All that said, don't overlook the fundamentals.  Residential is where people live, often as their primary home and often a deliberate choice to be away from holiday makers.  At the same time, touristic complexes, often nearby, provide the services deemed necessary for the touristic offer by those in charge. 

    You ask why should you need to provide your "clients" with the extra facilities.  That's easy to answer - it is because they are required by the 1995 law. 

    Many who live on a residential complex would argue with you as to why they should they put up with your constant stream of clients invading their communal areas when you could and should be operating your buy to let holiday business legally, within the law, on a complex with all the necessary facilities.

    The answer of course is that there is less money to be made. 


    Offline Beanie

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    Re: Letting
    « Reply #52 on: July 29, 2012 »
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  • No, I'm not suggesting the laws brought in by Portugal were illegal - I was referring to the law regarding illegal letting which they brought in and then changed to allow people to become licenced.

    I accept your comments about the pools - yes, they were required to be fenced off etc as well - but still are we saying that tourists are not to be trusted to look after their kids around pools whereas I, my family or my private guests are?  I'm sorry, but these laws have been made with reference to the hotels association who are calling the shots to make it impossible for everyone else to comply with.

    With regard to the residential status and people actually living there - yes, of course, I sympathise with people if they have a group of rowdy tourists staying above, below or  next door to them.  We've all had it, but isn't that one of the problems of 'communal' living in any block of flats whether in the UK or Tenerife.  The problem is that far, far too many complexes have been classed as residential in the first place.  Residential in my book means that someone lives there - if you look at the number of apartments in Los Gigantes and hazzard a guess at how many are actually lived in - really lived in for 52 weeks of the year - I would be surprised if the percentage was a high as 5%.  How can these places really be called residential when they are all empty for the majority of the time - there are probably enough apartments in Los Gigantes to house the whole population of Tenerife!  If the businesses relied on real, full time residents - well, there would hardly be any businesses and equally, neither would there be much more need if the village relied solely on the other owners coming out for a month or so a year.  This is the scenario we are trying to warn you about and it will happen.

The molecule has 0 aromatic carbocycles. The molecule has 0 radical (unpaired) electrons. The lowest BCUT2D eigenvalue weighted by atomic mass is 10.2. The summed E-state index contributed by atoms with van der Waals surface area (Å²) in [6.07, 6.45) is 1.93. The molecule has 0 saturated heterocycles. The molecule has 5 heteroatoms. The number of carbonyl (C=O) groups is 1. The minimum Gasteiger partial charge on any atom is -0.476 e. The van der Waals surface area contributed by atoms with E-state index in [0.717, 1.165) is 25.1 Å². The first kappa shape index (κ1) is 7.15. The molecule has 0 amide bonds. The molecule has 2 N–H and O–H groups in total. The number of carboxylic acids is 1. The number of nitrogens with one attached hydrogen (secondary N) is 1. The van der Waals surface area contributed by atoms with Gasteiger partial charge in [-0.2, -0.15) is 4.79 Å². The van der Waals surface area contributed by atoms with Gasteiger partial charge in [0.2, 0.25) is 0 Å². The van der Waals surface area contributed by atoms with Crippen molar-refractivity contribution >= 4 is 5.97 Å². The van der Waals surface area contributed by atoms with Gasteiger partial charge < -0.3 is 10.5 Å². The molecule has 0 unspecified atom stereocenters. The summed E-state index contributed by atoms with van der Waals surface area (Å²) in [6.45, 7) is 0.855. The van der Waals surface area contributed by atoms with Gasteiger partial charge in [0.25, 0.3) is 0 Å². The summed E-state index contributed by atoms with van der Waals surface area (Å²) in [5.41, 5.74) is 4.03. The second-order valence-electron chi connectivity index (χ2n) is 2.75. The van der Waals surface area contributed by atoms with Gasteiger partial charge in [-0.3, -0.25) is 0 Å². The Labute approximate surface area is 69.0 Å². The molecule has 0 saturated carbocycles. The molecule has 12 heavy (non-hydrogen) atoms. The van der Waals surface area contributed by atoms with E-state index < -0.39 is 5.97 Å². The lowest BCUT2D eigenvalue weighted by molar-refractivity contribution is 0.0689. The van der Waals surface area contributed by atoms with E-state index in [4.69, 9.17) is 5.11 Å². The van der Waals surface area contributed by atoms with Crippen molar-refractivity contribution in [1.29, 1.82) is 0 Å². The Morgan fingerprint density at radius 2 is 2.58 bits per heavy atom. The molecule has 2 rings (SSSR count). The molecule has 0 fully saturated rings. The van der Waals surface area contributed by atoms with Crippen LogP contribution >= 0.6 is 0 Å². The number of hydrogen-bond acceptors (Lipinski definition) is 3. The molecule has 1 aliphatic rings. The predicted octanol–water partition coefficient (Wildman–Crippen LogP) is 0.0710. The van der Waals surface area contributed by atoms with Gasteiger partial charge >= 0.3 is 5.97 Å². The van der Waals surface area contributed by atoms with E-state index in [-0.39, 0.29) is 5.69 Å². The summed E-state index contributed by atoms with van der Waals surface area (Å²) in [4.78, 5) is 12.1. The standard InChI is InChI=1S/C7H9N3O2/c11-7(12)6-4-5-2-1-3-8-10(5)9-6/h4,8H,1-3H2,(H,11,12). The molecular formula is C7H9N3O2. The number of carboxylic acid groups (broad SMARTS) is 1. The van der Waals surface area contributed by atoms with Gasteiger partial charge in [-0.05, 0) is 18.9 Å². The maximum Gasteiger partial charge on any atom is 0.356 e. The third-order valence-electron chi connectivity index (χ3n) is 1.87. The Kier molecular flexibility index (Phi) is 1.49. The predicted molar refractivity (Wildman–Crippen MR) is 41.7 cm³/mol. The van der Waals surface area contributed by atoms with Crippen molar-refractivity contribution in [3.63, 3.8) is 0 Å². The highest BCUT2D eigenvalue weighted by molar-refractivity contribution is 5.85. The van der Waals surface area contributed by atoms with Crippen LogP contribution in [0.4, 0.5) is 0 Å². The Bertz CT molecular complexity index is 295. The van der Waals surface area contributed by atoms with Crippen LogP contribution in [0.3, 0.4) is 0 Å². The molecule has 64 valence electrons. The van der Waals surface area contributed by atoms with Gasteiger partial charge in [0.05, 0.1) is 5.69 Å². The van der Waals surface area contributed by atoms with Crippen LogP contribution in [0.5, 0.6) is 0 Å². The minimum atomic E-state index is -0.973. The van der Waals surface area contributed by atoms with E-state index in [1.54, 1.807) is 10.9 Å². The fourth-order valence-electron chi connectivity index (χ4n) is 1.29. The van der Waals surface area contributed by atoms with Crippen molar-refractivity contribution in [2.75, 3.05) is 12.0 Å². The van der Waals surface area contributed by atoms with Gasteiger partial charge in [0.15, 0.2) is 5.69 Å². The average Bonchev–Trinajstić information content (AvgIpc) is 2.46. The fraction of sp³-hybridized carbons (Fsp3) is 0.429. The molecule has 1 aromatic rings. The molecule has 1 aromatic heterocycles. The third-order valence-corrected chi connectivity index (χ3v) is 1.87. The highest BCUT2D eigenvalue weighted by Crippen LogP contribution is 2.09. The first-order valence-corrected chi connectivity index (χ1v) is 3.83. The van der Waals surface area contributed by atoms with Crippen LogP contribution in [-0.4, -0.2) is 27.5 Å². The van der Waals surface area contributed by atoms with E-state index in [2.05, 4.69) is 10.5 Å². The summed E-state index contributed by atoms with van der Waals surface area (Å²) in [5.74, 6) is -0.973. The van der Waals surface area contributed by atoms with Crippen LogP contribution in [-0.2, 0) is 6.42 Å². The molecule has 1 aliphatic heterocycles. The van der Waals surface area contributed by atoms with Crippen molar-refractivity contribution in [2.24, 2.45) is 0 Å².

At the end of the day Mr Max, I think a lot of people like me are considering selling their apartments, if they can (and that won't do much for the property values either).

    Offline Beanie

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    Re: Letting
    « Reply #53 on: July 29, 2012 »
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  • http://content.yudu.com/Library/A1xnst/APlaceintheSunAugust/resources/index.htm?...

    For those who are interested, this link, if it works, is the article on illegal letting in August's Place in the Sun magazine.

    Offline Beanie

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    Re: Letting
    « Reply #54 on: July 29, 2012 »
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  • Sorry - see pages 40 to 43!

    knightrider

    Re: Letting
    « Reply #55 on: July 30, 2012 »
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  • Apart from reading pages 41 to 43, on page 29, there is an advert for an estate agency, whose name reminds me of a local builders firm called Bodjit, Scarper & Wrun.

    But like the post regarding the arrival of English satellite T.V, perhaps i should have posted this
    in the 'Lets all have a laugh' section.



    Offline Mr Max

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    Re: Letting
    « Reply #56 on: July 30, 2012 »
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  • No, I'm not suggesting the laws brought in by Portugal were illegal - I was referring to the law regarding illegal letting which they brought in and then changed to allow people to become licenced.